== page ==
Tag Info

Hot answers tagged

21

It was when the code was written, but is not now (in my opinion). The current LaTeX2e kernel was released in 1992 and carries forward a lot of material from LaTeX2.09. Even with these optimisations and the old 'autoload' system, there were a lot of systems that LaTeX was too big for on release. So looked at in the early 1990s this was entirely sensible. I'd ...


15

After some help from here, the following code seems to be pretty close to the original primitive. We look at the pdflatex release notes (2005-08-01) first \pdfelapsedtime is a read-only integer that (initially) returns the amount of time passed since the start of this run. This amount is given in `scaled seconds': the value 65536 counts as one ...


15

There are several causes here, but 39 seconds seems way too much. Your log file shows that your files are already in the cache format (temp-fontname.lua). fontspec loads a lot of instances during startup (\setmainfont). Each of them takes time. memory speed/limit can have a big impact. These lua tables tend to be huge and need to be parsed each time the ...


15

It does not have any serious impact on performance on modern machines and I can vouch on old machines as well. Depending on your settings more than 50% of text would normally pass through the first pass. Here is a figure of two tests (the red numbers denote badness): The tests were carried out using code posted by Wilson on Git. Personally I would ...


14

According to their website it can do this because it only formats one page at a time. Long documents -- TeX Word Performance I would like to clarify one misinformation that 'BaKoMa TeX Word is efficient only for short documents, because it runs TeX on background'. In one side it is true that BaKoMa TeX Word runs TeX to display document. This ...


14

For general benchmarking I use a macro \replicate attributed to David Kastrup, to iterate and two macros \startTimer, \stopTimer, based on \pdfsettimer and pdfelapsedtime. I use this for order of magnitude benchmarking (using pdfLaTeX). For example, here is a test routine, that calculates and typesets fibonacci numbers to compare the effect of using \num ...


13

Pipe support pdfTeX support pipes since version 1.40.0 (released 2007-01-01). From NEWS: shell escape: if the first character of a filename for \openin, \openout \input is a pipe symbol (|), the filename is assumed to be a request for a pipe to a command line that is given in the rest of the filename The feature is enabled in different ways ...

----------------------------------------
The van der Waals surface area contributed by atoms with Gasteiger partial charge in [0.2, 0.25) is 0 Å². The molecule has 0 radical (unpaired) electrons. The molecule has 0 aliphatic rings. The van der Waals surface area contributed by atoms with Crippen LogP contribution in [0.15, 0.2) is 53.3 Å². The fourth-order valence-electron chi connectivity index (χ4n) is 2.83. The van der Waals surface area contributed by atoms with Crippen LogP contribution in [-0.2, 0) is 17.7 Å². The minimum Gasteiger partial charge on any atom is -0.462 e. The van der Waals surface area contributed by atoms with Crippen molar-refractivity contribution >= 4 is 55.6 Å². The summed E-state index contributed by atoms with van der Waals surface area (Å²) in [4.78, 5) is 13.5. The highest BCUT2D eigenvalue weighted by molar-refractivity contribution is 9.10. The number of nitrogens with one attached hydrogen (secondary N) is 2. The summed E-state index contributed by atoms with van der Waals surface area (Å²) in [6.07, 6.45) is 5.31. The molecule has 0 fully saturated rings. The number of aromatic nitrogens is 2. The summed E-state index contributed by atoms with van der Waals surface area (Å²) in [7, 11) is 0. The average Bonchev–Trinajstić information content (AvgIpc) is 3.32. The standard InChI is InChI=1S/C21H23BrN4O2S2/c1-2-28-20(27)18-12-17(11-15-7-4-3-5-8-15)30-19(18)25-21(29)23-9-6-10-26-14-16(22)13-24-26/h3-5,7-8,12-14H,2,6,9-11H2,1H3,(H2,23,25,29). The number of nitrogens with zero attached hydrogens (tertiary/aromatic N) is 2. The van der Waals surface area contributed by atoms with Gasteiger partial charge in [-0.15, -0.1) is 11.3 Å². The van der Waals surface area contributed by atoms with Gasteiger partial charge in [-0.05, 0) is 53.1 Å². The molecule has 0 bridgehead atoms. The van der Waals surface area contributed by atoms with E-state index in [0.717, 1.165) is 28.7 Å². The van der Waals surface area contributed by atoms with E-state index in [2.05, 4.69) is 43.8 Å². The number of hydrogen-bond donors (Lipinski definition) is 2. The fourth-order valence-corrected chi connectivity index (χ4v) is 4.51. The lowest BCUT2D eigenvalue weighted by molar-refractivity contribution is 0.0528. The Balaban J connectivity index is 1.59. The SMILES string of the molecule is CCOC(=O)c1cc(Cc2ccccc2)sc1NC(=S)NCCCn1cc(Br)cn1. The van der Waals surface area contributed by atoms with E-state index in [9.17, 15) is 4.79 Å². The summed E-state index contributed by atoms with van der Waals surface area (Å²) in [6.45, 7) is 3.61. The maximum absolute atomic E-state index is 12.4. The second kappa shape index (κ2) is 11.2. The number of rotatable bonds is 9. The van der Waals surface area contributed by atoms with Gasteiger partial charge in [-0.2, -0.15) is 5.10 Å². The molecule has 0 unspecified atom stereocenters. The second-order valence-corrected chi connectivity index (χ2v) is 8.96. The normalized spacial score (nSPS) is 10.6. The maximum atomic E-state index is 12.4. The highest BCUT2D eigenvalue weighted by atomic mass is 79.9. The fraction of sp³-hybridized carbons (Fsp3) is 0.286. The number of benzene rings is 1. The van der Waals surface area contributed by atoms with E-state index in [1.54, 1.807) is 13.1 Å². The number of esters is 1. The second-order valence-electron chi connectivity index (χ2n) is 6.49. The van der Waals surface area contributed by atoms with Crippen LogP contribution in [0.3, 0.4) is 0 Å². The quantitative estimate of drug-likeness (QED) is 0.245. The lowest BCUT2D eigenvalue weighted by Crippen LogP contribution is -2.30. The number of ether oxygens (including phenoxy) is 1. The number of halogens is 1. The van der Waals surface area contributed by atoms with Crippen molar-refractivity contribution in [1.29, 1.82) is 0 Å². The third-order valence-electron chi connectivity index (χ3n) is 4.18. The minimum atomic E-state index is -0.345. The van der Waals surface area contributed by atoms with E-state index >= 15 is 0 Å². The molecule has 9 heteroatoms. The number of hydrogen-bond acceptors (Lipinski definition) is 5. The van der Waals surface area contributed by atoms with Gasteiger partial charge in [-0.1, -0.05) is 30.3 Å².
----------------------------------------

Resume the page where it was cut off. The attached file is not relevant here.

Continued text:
10

Short answer: no you can't. Long answer: fontspec uses luaotfload to load fonts. And luaotfload (which is based on ConTeXt's fontloader) needs a lot of information when you are in node-mode. This information is stored in big Lua tables that get loaded (created) when processing the document. And processing these tables take time. That said: it is possible to ...


9

If you don't have an application that needs to be optimized as much as you can, then do whatever you can read best. The one second you gain in your lifetime by waiting for a document to be processed 0.0001 second faster each time opposes many minutes / hours? by looking for the right definitions of your "optimized" macro names. This is true for all ...


9

Here the results of the gobble comparison. This tests runs the same command 1.000.000 times. It gobbles only empty arguments in this test. See also my comment below the question. The results are: Total times: real 0m5.422s user 0m5.360s sys 0m0.050s Results (in scaled seconds, 1/65536s) \expandafter \@gobbletwo \@gobble : 95638 \expandafter ...


8

No. I recall a former colleague, a Lisp hacker, who talked about when he switched from expressing pairs using (first . second) to (first second): the former needs two extra characters on the screen, the latter used an extra cons cell in the data representation. He changed when he realised he cared that little bit more about "screen estate" than data ...


8

At this (very small) amount of running time, the results are likely to be dominated by the implementation differences between the windows and linux system function calls that are used by pdftex. Pdftex does not run the same code on both platforms, and the function implementation that is used on Windows (ftime) is infamous for being unreliable at small ...


8

Ultimately, expl3's prop data type is constructed using a TeX macro (at the moment: we used to use token registers). When you assign to a prop, the assignment first needs to 'look' for the key before either adding a new key/value pair or replacing the value for an existing key. This is done using a delimited macro at the TeX level. So when you add to a prop, ...


7

Responding to the comments: Here is a test that is a bit more realistic. TeX file: \documentclass{article} \usepackage{ifthen} \newwrite\BenchmarkStream \def\startTimer{% \pdfresettimer \immediate\openout\BenchmarkStream=\jobname.dat } \def\stopTimer{% \immediate\write\BenchmarkStream{\number\pdfelapsedtime}% \immediate\closeout\BenchmarkStream } ...


5

A general rule in timing statistics: do not trust any value below 1 full second.


3

In this case, I'd say that's a reasonable way to measure the efficiency of loops. The body of each loop takes constant time as does the comparison. So the total time is just the combined time for the comparison and the body times the number of loop iterations. In this case, the \loop\repeat loop is going to be a little faster because it has slightly less ...


3

One approach, based on Heiko Oberdiek's answer to this question, and egreg's answer to a similar question is the code below. It's made more complicated because I don't know how to pass parameters to a lua script interpreted using texlua, so I hard-code the parameter \blf@time@base in the lua file each time a function is called. Since the absence of pipes ...



Only top voted, non community-wiki answers of a minimum length are eligible